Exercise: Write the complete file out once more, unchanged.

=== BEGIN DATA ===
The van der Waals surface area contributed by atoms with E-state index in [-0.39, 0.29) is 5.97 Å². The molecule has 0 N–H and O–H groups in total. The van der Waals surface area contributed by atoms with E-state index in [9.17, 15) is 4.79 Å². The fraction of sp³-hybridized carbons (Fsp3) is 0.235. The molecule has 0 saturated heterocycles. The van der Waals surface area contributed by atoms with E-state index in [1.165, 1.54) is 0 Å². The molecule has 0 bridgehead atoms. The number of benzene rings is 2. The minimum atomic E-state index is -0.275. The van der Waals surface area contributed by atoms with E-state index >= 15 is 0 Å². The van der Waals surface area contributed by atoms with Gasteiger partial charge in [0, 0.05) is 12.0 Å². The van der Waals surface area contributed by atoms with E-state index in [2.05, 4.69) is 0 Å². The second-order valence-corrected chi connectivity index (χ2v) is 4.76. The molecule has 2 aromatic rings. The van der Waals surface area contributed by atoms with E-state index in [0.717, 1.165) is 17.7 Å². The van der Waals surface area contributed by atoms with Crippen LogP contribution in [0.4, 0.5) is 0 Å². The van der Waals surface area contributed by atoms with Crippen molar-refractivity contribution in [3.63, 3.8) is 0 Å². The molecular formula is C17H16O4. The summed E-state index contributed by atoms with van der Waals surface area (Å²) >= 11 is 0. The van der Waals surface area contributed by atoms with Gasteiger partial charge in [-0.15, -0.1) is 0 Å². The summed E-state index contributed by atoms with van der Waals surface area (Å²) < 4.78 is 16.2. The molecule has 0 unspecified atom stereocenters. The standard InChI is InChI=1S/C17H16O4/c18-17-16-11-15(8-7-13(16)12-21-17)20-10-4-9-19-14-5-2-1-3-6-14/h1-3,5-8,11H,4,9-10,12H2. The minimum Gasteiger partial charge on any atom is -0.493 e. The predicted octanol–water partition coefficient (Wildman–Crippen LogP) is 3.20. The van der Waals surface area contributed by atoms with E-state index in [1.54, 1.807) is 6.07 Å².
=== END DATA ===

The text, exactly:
The van der Waals surface area contributed by atoms with E-state index in [-0.39, 0.29) is 5.97 Å². The molecule has 0 N–H and O–H groups in total. The van der Waals surface area contributed by atoms with E-state index in [9.17, 15) is 4.79 Å². The fraction of sp³-hybridized carbons (Fsp3) is 0.235. The molecule has 0 saturated heterocycles. The van der Waals surface area contributed by atoms with E-state index in [1.165, 1.54) is 0 Å². The molecule has 0 bridgehead atoms. The number of benzene rings is 2. The minimum atomic E-state index is -0.275. The van der Waals surface area contributed by atoms with E-state index >= 15 is 0 Å². The van der Waals surface area contributed by atoms with Gasteiger partial charge in [0, 0.05) is 12.0 Å². The van der Waals surface area contributed by atoms with E-state index in [2.05, 4.69) is 0 Å². The second-order valence-corrected chi connectivity index (χ2v) is 4.76. The molecule has 2 aromatic rings. The van der Waals surface area contributed by atoms with E-state index in [0.717, 1.165) is 17.7 Å². The van der Waals surface area contributed by atoms with Crippen LogP contribution in [0.4, 0.5) is 0 Å². The van der Waals surface area contributed by atoms with Crippen molar-refractivity contribution in [3.63, 3.8) is 0 Å². The molecular formula is C17H16O4. The summed E-state index contributed by atoms with van der Waals surface area (Å²) >= 11 is 0. The van der Waals surface area contributed by atoms with Gasteiger partial charge in [-0.15, -0.1) is 0 Å². The summed E-state index contributed by atoms with van der Waals surface area (Å²) < 4.78 is 16.2. The molecule has 0 unspecified atom stereocenters. The standard InChI is InChI=1S/C17H16O4/c18-17-16-11-15(8-7-13(16)12-21-17)20-10-4-9-19-14-5-2-1-3-6-14/h1-3,5-8,11H,4,9-10,12H2. The minimum Gasteiger partial charge on any atom is -0.493 e. The predicted octanol–water partition coefficient (Wildman–Crippen LogP) is 3.20. The van der Waals surface area contributed by atoms with E-state index in [1.54, 1.807) is 6.07 Å².